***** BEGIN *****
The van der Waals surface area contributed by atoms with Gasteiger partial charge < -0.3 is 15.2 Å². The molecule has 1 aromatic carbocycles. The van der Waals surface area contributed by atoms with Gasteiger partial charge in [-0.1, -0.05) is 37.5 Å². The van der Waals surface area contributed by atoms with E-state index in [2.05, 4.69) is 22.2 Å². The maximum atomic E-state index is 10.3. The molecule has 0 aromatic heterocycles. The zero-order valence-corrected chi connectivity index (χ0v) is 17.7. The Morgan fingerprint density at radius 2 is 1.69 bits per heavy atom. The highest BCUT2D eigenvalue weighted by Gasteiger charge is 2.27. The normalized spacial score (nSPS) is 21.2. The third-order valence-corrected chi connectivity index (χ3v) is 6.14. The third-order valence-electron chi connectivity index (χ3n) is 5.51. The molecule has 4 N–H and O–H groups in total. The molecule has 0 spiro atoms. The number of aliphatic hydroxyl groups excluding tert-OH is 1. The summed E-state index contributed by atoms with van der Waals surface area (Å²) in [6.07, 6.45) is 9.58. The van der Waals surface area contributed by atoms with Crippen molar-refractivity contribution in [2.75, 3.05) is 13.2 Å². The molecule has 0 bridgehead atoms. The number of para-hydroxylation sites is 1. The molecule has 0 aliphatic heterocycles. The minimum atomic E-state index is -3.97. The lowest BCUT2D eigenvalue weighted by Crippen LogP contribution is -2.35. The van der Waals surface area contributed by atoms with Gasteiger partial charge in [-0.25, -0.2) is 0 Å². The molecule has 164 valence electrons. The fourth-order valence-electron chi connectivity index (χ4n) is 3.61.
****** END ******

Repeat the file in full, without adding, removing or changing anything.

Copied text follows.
The van der Waals surface area contributed by atoms with Gasteiger partial charge < -0.3 is 15.2 Å². The molecule has 1 aromatic carbocycles. The van der Waals surface area contributed by atoms with Gasteiger partial charge in [-0.1, -0.05) is 37.5 Å². The van der Waals surface area contributed by atoms with E-state index in [2.05, 4.69) is 22.2 Å². The maximum atomic E-state index is 10.3. The molecule has 0 aromatic heterocycles. The zero-order valence-corrected chi connectivity index (χ0v) is 17.7. The Morgan fingerprint density at radius 2 is 1.69 bits per heavy atom. The highest BCUT2D eigenvalue weighted by Gasteiger charge is 2.27. The normalized spacial score (nSPS) is 21.2. The third-order valence-corrected chi connectivity index (χ3v) is 6.14. The third-order valence-electron chi connectivity index (χ3n) is 5.51. The molecule has 4 N–H and O–H groups in total. The molecule has 0 spiro atoms. The number of aliphatic hydroxyl groups excluding tert-OH is 1. The summed E-state index contributed by atoms with van der Waals surface area (Å²) in [6.07, 6.45) is 9.58. The van der Waals surface area contributed by atoms with Crippen molar-refractivity contribution in [2.75, 3.05) is 13.2 Å². The molecule has 0 bridgehead atoms. The number of para-hydroxylation sites is 1. The molecule has 0 aliphatic heterocycles. The minimum atomic E-state index is -3.97. The lowest BCUT2D eigenvalue weighted by Crippen LogP contribution is -2.35. The van der Waals surface area contributed by atoms with Gasteiger partial charge in [-0.25, -0.2) is 0 Å². The molecule has 164 valence electrons. The fourth-order valence-electron chi connectivity index (χ4n) is 3.61.